National Fish, Wildlife, and Plants Climate Adaptation Strategy
Founded on an agreement among major conservation interests (e.g. local governments, states, tribes, conservation organizations, federal agencies, and private landowners), the National Fish, Wildlife, and Plants Climate Adaptation Strategy is an integrated, coordinated, and comprehensive response to the threats of climate change. This multi-partner strategy outlines a unified approach to maintaining the key terrestrial, freshwater and marine ecosystems needed to sustain fish, wildlife and plant resources and the services they provide in the face of accelerating climate change. Developed in response to a request by Congress, the Strategy was released in March 2013 - the product of extensive national dialogue over nearly two years and was shaped by comments from more than 55,000 Americans. The technical content was developed by over 90 scientists and natural resource managers from federal, state, and tribal agencies across the country.
The Climate Adaptation Strategy provides a roadmap of key steps needed over the next five years to reduce the current and expected impacts of climate change on our natural resources, which include: changing species distributions and migration patterns, the spread of wildlife diseases and invasive species, the inundation of coastal habitats with rising sea levels, changing productivity of our coastal oceans, and changes in freshwater availability.
The Strategy describes major current and projected impacts of climate change on eight major ecosystem types of the U.S. (inland waters, coasts, the marine environment, forests, and grasslands, shrublands, deserts, and tundra) and on the fish, wildlife and plant species those ecosystems support . Each section identifies climate impacts and key goals, strategies, and actions for managing species and natural resources in the changing climate, along with case studies and indicators of success to help track progress. In addition, the Strategy includes national-level strategies and a discussion of cross-cutting issues such as the role of agriculture, transportation, and invasive species on the resiliency of fish, wildlife and plants.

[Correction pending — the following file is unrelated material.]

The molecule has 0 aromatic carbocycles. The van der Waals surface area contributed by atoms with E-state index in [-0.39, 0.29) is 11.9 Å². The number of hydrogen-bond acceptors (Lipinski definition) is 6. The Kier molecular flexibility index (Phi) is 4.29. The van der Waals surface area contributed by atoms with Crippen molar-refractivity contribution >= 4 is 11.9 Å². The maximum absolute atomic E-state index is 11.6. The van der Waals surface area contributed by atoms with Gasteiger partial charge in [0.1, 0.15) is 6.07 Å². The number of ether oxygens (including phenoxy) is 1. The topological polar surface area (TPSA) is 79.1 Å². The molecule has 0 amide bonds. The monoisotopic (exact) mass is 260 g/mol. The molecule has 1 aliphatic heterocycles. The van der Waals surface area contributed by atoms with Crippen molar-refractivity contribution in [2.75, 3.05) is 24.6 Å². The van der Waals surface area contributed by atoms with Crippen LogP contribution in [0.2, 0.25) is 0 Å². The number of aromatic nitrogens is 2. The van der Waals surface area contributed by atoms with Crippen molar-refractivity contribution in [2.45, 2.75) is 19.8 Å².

The partnership was co-led by Interior’s U.S. Fish and Wildlife Service, the Department of Commerce’s National Oceanic and Atmospheric Administration, and the New York State Department of Environmental Conservation (representing state fish and wildlife agencies). An intergovernmental steering committee that included representatives from 15 federal agencies, five state fish and wildlife agencies, and two inter-tribal commissions oversaw development of the strategy with support from the Association of Fish and Wildlife Agencies.
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Publication Date: March 26, 2013
- New York State Department of Environmental Conservation (DEC)
- New York Division of Fish, Wildlife, and Marine Resources
- Association of Fish and Wildlife Agencies (AFWA)
- U.S. Fish and Wildlife Service (USFWS)
- National Oceanic and Atmospheric Administration (NOAA)
- Biodiversity and ecosystems
- Agriculture and food
- Fish and fisheries
- Land management and conservation
- Adaptation plan
- Air temperature
- Extreme storms and hurricanes
- Heat waves
- Invasive species and pests
- Ocean acidification
- Permafrost melt
- Precipitation changes
- Sea-level rise
- Water quality
- Water supply
- Water temperatures